Coronary artery disease (CAD) represents a relevant economic burden to modern medicine. In 2003 more than 1.41 million diagnostic coronary angiograms and an additional 1.24 million percutaneous coronary angioplasties were performed in the US alone.1 While coronary angiography is considered the gold standard for diagnosing CAD, several non-invasive techniques have been evaluated for assessing CAD. Over the last decade, multi-slice spiral computed tomography (MSCT) has emerged as a serious alternative for non-invasive cardiac imaging. The rapid technical development from 4-slice technique to dual-source computed tomography (DSCT) fuelled the quest to establish computed tomography (CT) as a routine method for coronary imaging. While 4-slice CT already allowed acceptable visualisation of the proximal coronary segments,2 16-slice CT permitted reliable exclusion of relevant coronary stenosis (>50%) with a negative predictive value (NPV) of 99%.3 The introduction of 64-slice CT with further improved spatial and temporal resolution was the breakthrough for routine implementation of coronary CT-angiography.4 Currently, DSCT is state-of-the-art in cardiac CT imaging. This new generation of CT scanners with two X-ray sources provides a temporal resolution as low as 42msec at submillimetre spatial resolution.5 Thus, DSCT outperforms the spatial and temporal resolution of electron beam CT. Within the first year after its clinical introduction, contrast-enhanced DSCT became a key technology for non-invasive imaging of CAD.
Technical Basics of DSCT
DSCT utilises two tube-detector systems that are mounted at orthogonal orientations in the gantry. The 180° data in parallel geometry are split into two sinograms, which are simultaneously acquired in the same phase of the cardiac cycle at the same anatomical level with a 90° angle between the detectors. The projections for reconstruction of one image slab can thereby be obtained in half the time needed by a single source CT. This results in a constant temporal resolution of 83msec when using data from a single RR-interval only. Avoiding the problems of multi-segment image reconstruction algorithms, the constant high temporal resolution permits an efficient pitch adaptation, which allows a heart rate-dependent dose reduction. Detector design and spatial resolution are identical to the geometry of a 64-slice CT scanner.5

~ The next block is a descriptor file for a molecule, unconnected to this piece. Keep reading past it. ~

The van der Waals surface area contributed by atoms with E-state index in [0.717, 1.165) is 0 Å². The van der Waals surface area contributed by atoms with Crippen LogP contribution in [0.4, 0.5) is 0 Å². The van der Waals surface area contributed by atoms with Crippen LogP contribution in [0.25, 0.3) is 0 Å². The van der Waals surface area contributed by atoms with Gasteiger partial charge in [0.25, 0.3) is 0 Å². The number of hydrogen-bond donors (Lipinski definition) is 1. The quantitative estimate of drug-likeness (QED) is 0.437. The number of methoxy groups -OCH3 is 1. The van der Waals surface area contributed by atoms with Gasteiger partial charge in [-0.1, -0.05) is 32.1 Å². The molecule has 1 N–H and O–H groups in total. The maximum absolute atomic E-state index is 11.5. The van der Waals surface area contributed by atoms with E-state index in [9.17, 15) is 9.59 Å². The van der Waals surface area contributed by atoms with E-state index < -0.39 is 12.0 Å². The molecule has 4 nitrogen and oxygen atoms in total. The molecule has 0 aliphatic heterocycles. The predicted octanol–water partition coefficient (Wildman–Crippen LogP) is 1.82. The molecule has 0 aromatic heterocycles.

Non-invasive coronary angiography is the most common indication for cardiac DSCT. Since 1998 multiple studies have demonstrated the value of contrast-enhanced MSCT-angiography for the assessment of coronary artery stenosis. Recent studies on 64-slice CT reported sensitivities and specificities in the range of 90–98% for the detection of coronary artery stenoses.4–7 In all of these studies the positive predictive value (PPV) for the detection of relevant coronary artery stenoses was lower than the NPV, which is typically about 98%. Nevertheless, single-source CT is hampered by the limited, heart rate-dependent temporal resolution. Consequently, rigorous patient selection is recommended and even with 64-slice CT, approximately 10% of coronary segments have to be excluded from analysis.
With the introduction of DSCT, the robustness of coronary CT-angiography improved to a degree that allows even patients with heart rates ≥80bpm to be examined at diagnostic image quality (see Figure 1). Several phantom and patient studies confirmed these improvements.8–10 A first study comparing DSCT coronary angiography with invasive coronary angiograms for the detection of coronary artery stenosis in a high pre-test likelihood population confirmed these initial observations. With a sensitivity of 96.4% and a specificity of 97.5%, a NPV of 99.4% for the exclusion of coronary artery stenosis was achieved. Only 1.4% (6/420) of the coronary artery segments had to be excluded from analysis.11 These results are remarkable as the first-time patients with irregular or elevated heart rates were not excluded from the study and no beta-blockers were administered.